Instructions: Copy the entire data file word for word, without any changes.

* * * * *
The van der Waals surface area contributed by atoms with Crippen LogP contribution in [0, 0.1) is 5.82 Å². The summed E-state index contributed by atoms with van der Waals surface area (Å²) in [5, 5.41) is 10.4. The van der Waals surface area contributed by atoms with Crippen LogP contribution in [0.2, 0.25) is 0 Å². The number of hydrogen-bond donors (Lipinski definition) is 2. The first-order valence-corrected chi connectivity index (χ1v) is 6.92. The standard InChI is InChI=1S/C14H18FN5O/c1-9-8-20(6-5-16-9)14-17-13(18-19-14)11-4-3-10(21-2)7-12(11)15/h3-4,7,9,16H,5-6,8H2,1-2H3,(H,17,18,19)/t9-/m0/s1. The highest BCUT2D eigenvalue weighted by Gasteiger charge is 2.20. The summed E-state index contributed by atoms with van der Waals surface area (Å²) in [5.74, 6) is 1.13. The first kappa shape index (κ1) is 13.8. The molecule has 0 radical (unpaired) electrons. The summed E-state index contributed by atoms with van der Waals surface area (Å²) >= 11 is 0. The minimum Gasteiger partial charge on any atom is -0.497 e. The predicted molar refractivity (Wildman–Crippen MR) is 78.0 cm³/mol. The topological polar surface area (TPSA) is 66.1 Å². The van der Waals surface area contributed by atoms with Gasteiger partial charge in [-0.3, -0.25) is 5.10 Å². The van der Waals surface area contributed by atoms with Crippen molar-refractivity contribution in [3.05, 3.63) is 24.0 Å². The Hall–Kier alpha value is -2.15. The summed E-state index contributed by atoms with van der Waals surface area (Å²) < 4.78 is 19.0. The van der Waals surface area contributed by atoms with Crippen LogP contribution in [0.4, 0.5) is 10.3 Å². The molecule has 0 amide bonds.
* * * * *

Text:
The van der Waals surface area contributed by atoms with Crippen LogP contribution in [0, 0.1) is 5.82 Å². The summed E-state index contributed by atoms with van der Waals surface area (Å²) in [5, 5.41) is 10.4. The van der Waals surface area contributed by atoms with Crippen LogP contribution in [0.2, 0.25) is 0 Å². The number of hydrogen-bond donors (Lipinski definition) is 2. The first-order valence-corrected chi connectivity index (χ1v) is 6.92. The standard InChI is InChI=1S/C14H18FN5O/c1-9-8-20(6-5-16-9)14-17-13(18-19-14)11-4-3-10(21-2)7-12(11)15/h3-4,7,9,16H,5-6,8H2,1-2H3,(H,17,18,19)/t9-/m0/s1. The highest BCUT2D eigenvalue weighted by Gasteiger charge is 2.20. The summed E-state index contributed by atoms with van der Waals surface area (Å²) in [5.74, 6) is 1.13. The first kappa shape index (κ1) is 13.8. The molecule has 0 radical (unpaired) electrons. The summed E-state index contributed by atoms with van der Waals surface area (Å²) >= 11 is 0. The minimum Gasteiger partial charge on any atom is -0.497 e. The predicted molar refractivity (Wildman–Crippen MR) is 78.0 cm³/mol. The topological polar surface area (TPSA) is 66.1 Å². The van der Waals surface area contributed by atoms with Gasteiger partial charge in [-0.3, -0.25) is 5.10 Å². The van der Waals surface area contributed by atoms with Crippen molar-refractivity contribution in [3.05, 3.63) is 24.0 Å². The Hall–Kier alpha value is -2.15. The summed E-state index contributed by atoms with van der Waals surface area (Å²) < 4.78 is 19.0. The van der Waals surface area contributed by atoms with Crippen LogP contribution in [0.4, 0.5) is 10.3 Å². The molecule has 0 amide bonds.